The Implications of Lingle v. Chevron U.S.A Inc.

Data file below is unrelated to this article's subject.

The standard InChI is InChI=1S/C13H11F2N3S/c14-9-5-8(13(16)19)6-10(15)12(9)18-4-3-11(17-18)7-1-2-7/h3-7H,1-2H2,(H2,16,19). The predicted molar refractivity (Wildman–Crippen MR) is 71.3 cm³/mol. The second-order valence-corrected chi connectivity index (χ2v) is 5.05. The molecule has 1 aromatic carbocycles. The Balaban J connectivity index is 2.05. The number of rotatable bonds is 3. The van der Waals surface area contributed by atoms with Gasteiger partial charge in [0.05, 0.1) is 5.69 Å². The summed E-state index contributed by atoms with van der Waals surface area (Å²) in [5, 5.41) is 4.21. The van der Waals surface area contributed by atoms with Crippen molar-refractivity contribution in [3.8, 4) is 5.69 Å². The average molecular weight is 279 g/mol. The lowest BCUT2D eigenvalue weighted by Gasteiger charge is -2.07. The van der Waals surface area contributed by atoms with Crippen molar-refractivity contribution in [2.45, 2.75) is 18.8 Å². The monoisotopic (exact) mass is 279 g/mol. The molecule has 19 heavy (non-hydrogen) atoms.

In a 2005 opinion, the U.S. Supreme Court seemed finally to provide a definitive statement on how Nollan and Dolan fit into the constitutional restrictions on land use regulation. The opinion hinted strongly that Nollan and Dolan logically should apply only to land dedications. The case was Lingle v. Chevron U.S.A. Inc., which raised a novel takings issue outside of the land use arena—whether the State of Hawaii could, without paying just compensation, restrict the amount of rent that Chevron charged its dealer-lessees. 24 The courts below had upheld Chevron’s challenge on the ground that the regulation did not substantially advance any legitimate state interest and therefore constituted a taking. The Court reversed, rejecting that standard as a basis for a takings claim.